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Published: 2010/12/16
by Brennan Lagasse

Melvin Seals and JGB, Mo’s Place, South Lake Tahoe, CA – 12/10

Timeless, soulful, danceable rhythms. That’s what the Jerry Garcia Band (JGB) was famous for. Some seasoned Deadheads will even go so far as to say that their favorite “Jerry moments” of all time were those when Garcia was playing in the various incarnations of his solo band. More than 15 years since his passing, the spirit of his band lives on through the music of Melvin Seals and JGB.

Melvin was a JGB staple raising the energy of every tune the band played with his tasty licks on the keys. Even though seeing Captain Trips wail on his guitar is something reserved for DVDs and YouTube these days, you can still catch Melvin smiling his way through one moving solo to the next when JGB is on tour. Of course having Stu Allen on lead guitar and vocals seals the deal, literally, as Stu’s ability to improvise and jam are uncanny to those who thirst for beloved songs like “Sugaree” to take a new form each time they are played. There’s no adventure in hearing a song played the same way each time, and the current incarnation of JGB proves they can offer show goers a unique musical experience every time they take the stage.

JGB’s recent show at South Lake Tahoe, CA’s Mo’s Place was no exception. With a driving bass and drums, accented by beautiful female backup vocals, Melvin and Stu brought a very grateful vibe to Lake Tahoe . From the first notes of the opener, “How Sweet It Is,” till the set closer “Travelin’ Man,” the first set was a groovy way to ease into the evening. The reggae bounce in “Stop that Train,” Stu’s exploratory solo on “It Stoned Me” and an especially long, jammed out “Sugaree” were definite highlights. Having seen different incarnations of this band over the years, post-Jerry, it’s really cool to see how Stu, bassist Jimmy Tebeau, and Melvin interact on stage. Especially at an intricate venue like Mo’s, the band mates clearly feed off of each other and take queue on where to bring the song depending on who’s soloing, and what the crowd and band are feeling from what’s being played.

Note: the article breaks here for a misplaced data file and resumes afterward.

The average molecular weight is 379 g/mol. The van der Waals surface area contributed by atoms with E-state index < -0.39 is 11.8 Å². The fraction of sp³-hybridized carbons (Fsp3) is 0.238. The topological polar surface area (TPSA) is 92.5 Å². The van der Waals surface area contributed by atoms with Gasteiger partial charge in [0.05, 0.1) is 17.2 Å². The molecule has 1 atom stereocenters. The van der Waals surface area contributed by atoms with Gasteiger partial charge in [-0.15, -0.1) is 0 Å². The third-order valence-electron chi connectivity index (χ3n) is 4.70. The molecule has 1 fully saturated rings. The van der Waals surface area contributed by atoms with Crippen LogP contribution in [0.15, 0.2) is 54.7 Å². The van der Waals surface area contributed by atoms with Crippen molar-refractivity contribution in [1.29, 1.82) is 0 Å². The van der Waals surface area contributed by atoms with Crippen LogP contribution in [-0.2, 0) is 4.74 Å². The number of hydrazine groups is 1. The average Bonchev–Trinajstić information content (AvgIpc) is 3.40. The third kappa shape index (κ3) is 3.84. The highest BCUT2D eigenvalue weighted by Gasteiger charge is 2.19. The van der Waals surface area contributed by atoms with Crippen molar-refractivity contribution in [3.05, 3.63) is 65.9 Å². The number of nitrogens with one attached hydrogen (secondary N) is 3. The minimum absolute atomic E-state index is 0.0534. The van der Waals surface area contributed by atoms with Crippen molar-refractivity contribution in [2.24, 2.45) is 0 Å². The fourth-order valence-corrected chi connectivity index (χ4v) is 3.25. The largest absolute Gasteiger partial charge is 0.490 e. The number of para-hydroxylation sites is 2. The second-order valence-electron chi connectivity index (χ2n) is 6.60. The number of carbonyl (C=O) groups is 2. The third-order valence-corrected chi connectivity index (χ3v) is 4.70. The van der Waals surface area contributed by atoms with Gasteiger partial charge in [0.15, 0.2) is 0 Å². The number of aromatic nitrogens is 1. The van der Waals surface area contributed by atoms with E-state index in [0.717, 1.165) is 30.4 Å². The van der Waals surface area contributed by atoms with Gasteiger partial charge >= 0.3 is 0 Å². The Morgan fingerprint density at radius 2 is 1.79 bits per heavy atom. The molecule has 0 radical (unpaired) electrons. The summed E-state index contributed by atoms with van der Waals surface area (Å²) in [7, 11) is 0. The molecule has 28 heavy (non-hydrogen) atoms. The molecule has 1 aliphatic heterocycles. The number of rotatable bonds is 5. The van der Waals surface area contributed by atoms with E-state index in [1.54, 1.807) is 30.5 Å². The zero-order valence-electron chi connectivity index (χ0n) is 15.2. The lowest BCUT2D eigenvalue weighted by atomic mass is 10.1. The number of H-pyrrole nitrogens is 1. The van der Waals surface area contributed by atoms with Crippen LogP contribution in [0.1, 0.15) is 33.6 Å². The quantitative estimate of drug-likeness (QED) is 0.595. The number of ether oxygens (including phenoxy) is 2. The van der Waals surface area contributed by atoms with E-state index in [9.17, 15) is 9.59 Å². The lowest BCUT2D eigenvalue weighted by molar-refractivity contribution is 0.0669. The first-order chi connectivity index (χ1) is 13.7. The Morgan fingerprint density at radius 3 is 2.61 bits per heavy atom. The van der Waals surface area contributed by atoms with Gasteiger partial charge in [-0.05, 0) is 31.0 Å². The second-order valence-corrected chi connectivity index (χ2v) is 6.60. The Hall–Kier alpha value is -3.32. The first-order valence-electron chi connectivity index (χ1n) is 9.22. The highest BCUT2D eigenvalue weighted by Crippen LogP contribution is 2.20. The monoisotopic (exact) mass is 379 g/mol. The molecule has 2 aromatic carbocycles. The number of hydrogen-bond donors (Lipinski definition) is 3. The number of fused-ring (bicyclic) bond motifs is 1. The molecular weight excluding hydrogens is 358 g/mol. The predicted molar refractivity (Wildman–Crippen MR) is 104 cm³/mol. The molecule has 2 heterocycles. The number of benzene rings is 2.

In typical Tahoe fashion, second set was a bit livelier than the first. It always seems like the fans in Tahoe need a set or so to get loose before then can really get down. Even though the band was already throwing down a solid show, the crowd really locked in for the rest of the night during second set, and it felt like JGB reciprocated with an undeniably fun run of tunes.

In the reviewers opinion, the segue between “Struggling Man” into “Rhapsody in Red” was the highlight of the night. It got deep. It had that classic light, airy JGB feel but when both tunes flowed into the jam section the improvisation got hot. Soulful and harmonious, no doubt, but Stu Allen really brought the venue into unison with his towering licks. Melvin played the keys freely and his soaring solos were well received, but it was Stu that got the whole place rocking as one. Everyone in the band noticed that Stu had found a place to go during this segue, and they all seemed to take notice, step back, and assist him in laying down some amazing music, especially on “Rhapsody in Red.”
The beloved JGB gem, “My Sisters and Brothers” was another highlight of set two. It’s always been inspirational to hear a crowd sing “we must do the very best that we can, while we’re traveling through this land” and this time was no exception. Arguably, the stories and nuggets of wisdom many tunes JGB has played over the years are just as worthy to take in as the compositions themselves.

After a mutli-hour show, and a huge growing glow from a constituency of happy fans, the band decided to play one of JGB’s most cherished songs to cap the evening. “Reuben and Cherise” was presented marvelously as the encore. The jam section, with both Melvin and Stu stretching the song well beyond its bounds, was exceptional, and it was a perfect song selection to bring a great night of music to a close.

Of course there will always be critics who can’t understand why many of us in Dead Land continue to go see the music played without our leader. The answer is the timelessness of this music and the journey that’s still possible. Fact is, even without the Captain, his spirit and the good times he brought us continue to be alive and well to those who seek it. Of the many acts that continue this long strange trip, Melvin Seals and JGB, “The Keepers of the Flame,” do just that.

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